Read The Earl Who Loved Me Online

Authors: Bethany Sefchick

The Earl Who Loved Me (2 page)

BOOK: The Earl Who Loved Me
4.46Mb size Format: txt, pdf, ePub
ads

Still, this time, for the first
time in a very long while, Amelia felt compelled to fight back, though she
could not say why.
 
Only that the need
to defend herself burned brightly within her, as it sometimes did when she was
extremely angry or upset.
 

"Or perhaps I have seen enough
of a woman making a cake of herself over a man who does not care for her and
will never marry her," Amelia shot back quickly, not giving a wit if she
was not being very ladylike or following any rules of propriety.
 
This was not like her, but for once, she did
not care.
 
She was normally very shy,
but then, Lydia always did seem to bring out the worst in her.
 
"If you truly believe that Lord
Weatherby will marry you, Lady Lydia, then perhaps it is you who do not see
things as they are."

"Do not cross me where the
earl is concerned," Lydia hissed.
 
"He is mine.
 
Or will be
soon enough.
 
You would do well to
remember that unless you wish to find your voucher for Almack's revoked."

Amelia did not particularly care if
she never set foot in the establishment again.
 
She had been pawed at by men seeking her fortune far too many times to
actively wish to go there again.
 
However, she also knew that Lady Lydia's family, particularly her
mother, was close to both Lady Cowper and Lady Jersey.
 
A word from them might ruin her family
socially and there would be no recovery from that kind of scandal.
 
She could not do that to her mother in
particular.

Amelia drew in a deep breath,
regretting her words of moments earlier, ones that had been said in anger.
 
That was not like her, but then she supposed
that jealousy did that to a woman.
 
"I have no claim over Lord Weatherby," she replied as evenly
as possible.
 
"I am merely advising
you to be careful where the man is concerned.
 
He does as he wishes and is not controlled by anyone.
 
Push him too hard and he will rebel.
 
Of that I am certain.
 
I have known him far longer than most
anyone, after all."
 
Then she
dipped a curtsey at Lady Lydia.
 
"Now if you will excuse me, I feel the need to lay down for a
bit."

"Stay.
 
Out.
 
Of.
 
My.
 
Way."
 
Lydia's words were succinct and came out as more of a low, clipped hiss
than anything.
 
Amelia did her best to
ignore the other woman but when Lydia slapped the book out of her hands for
emphasis, causing it to fall to the floor with a great thump, that was rather
difficult.

Amelia bent down to pick up the
book, careful to keep her eyes on Lydia when a shadow fell across the volume at
her feet, darkening nearly the entire corridor, dimly lit as it was, and
snatching the tome from her grasp moments before she could pick it up.

"Ladies.
 
Do we have a problem?"

Amelia winced as she looked up into
the eyes of the one man she had desperately wished to avoid.
 
Of all the people to find her in the
corridor squabbling with Lady Lydia, it had to be David.
 
He might not care for her, but she also did
not want him to see her at her absolute worst, and her behavior just now had
skirted dangerously close to scandalous, not to mention childish.

"None at all, my
lord."
 
Lydia was back to her
sweet, simpering self, so pleasant and meek that butter wouldn't melt in her
mouth.
 
"I was merely seeing if
Lady Amelia needed assistance.
 
She did
leave the festivities so very early."
 
Then she smiled up at him prettily.
 
"When she dropped her book after feeling the effects of a megrim, I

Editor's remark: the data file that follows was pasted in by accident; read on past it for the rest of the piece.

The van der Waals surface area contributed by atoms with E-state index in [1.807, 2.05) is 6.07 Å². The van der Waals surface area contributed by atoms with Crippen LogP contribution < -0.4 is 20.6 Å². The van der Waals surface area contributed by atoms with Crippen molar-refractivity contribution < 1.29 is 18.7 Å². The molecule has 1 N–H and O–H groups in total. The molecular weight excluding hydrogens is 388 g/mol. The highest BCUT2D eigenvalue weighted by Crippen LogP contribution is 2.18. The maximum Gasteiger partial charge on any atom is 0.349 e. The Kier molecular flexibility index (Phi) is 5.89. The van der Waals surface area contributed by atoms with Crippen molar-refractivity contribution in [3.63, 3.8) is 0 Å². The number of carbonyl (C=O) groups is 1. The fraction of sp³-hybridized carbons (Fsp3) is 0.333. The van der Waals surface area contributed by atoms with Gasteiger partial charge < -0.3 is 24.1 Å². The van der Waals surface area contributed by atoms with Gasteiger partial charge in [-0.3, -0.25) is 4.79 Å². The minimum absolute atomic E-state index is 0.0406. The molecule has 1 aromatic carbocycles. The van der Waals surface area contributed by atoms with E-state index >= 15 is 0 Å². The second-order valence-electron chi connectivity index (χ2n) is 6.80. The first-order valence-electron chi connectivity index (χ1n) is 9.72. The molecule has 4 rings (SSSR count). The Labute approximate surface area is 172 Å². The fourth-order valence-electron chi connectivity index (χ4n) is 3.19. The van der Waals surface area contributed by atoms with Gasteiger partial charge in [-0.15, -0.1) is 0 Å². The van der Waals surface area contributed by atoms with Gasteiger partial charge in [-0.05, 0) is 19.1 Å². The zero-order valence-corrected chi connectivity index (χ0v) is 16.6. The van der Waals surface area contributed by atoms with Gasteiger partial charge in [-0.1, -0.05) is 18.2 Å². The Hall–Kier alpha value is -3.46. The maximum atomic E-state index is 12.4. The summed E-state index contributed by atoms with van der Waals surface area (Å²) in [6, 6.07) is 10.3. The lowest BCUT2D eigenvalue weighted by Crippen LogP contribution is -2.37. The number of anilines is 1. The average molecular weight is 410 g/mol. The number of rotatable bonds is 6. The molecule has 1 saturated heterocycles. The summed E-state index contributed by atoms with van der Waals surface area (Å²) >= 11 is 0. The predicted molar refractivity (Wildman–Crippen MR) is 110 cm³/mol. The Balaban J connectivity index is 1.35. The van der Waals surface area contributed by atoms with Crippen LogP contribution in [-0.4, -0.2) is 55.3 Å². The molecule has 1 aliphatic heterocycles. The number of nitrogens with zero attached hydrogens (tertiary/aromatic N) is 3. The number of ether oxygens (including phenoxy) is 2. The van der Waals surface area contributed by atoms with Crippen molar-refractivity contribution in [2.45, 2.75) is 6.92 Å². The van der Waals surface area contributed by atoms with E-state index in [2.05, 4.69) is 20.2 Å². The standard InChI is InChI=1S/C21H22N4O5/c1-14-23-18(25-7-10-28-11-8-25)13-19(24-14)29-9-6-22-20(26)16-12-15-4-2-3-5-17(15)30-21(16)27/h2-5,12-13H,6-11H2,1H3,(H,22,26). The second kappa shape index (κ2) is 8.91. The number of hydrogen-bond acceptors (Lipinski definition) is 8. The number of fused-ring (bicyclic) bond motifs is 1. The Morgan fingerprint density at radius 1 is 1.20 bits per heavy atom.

merely wanted to help her."

"Such a pattern card of
charity you are, Miss Parham," he said, though the sarcasm in his voice
was lost on Lydia.
 
Either that or she
chose not to notice it.
 
Amelia could
not tell for the other woman's face wore nothing but a beatific smile.

Lydia fluttered her eyelids at the
earl invitingly.
 
"I do try, my
lord.
 
After all, what good is a young
woman without a good and noble heart?"

At Lydia's words, Amelia wanted to
cast up her accounts were she stood, though she did not think David would find
that amusing.
 
Or, given the twinkle in
his eyes, perhaps he would.
 
She could
not say for certain.
 
What she did know
was that she wanted nothing more than to escape and retreat to the confines of
the lovely pink bedroom suite she had been assigned upon her arrival.
 
There, she could cry in peace, and allow her
heart to ache for all that would never be.

"As I said, a pattern card of
charity."
 
There was a dryness in
David's tone that Amelia was certain went completely unnoticed by Lydia this
time.
 
She was not nearly that bright,
after all.
 
"Still, it is not the
done thing to have young, unmarried ladies wandering about an earl's home on
their own.
 
I would not want any harm to
come to your reputation, Miss Parham."

"I am perfectly fine under
your watchful eye," Lydia simpered and this time, Amelia almost did cast
up her accounts.
 
Would the torture of
this night never end?

"Still," he said as
motioned for a woman that Amelia had not noticed earlier to step forward,
"I would be remiss in my duties as a host if you were forced to marry
because of an accident while under my roof.
 
Miss Markham will escort you back to the festivities, so if you please
follow her, you may return to the others.
 
That way, there will be no talk if we return to the main parlor
together."

Amelia was rather certain that was
precisely what Lydia was praying for in the hopes of forcing a match between
them, but to her credit she didn't utter a single protest.
 
Given the sparkling gleam in her eyes however,
it was also evident - to Amelia anyway - that though she may have lost this
round, Lydia had not yet lost the war.
 
And love was war, at least to women like Lydia who saw men as prizes to
be captured, no matter the method or the cost.

Then, David turned and smiled at
Amelia and she wanted to sink into the floor, praying a hole would suddenly
open up beneath her and whisk her away to parts unknown.
 
All he had done was make things worse for
her, even though he could not have known it.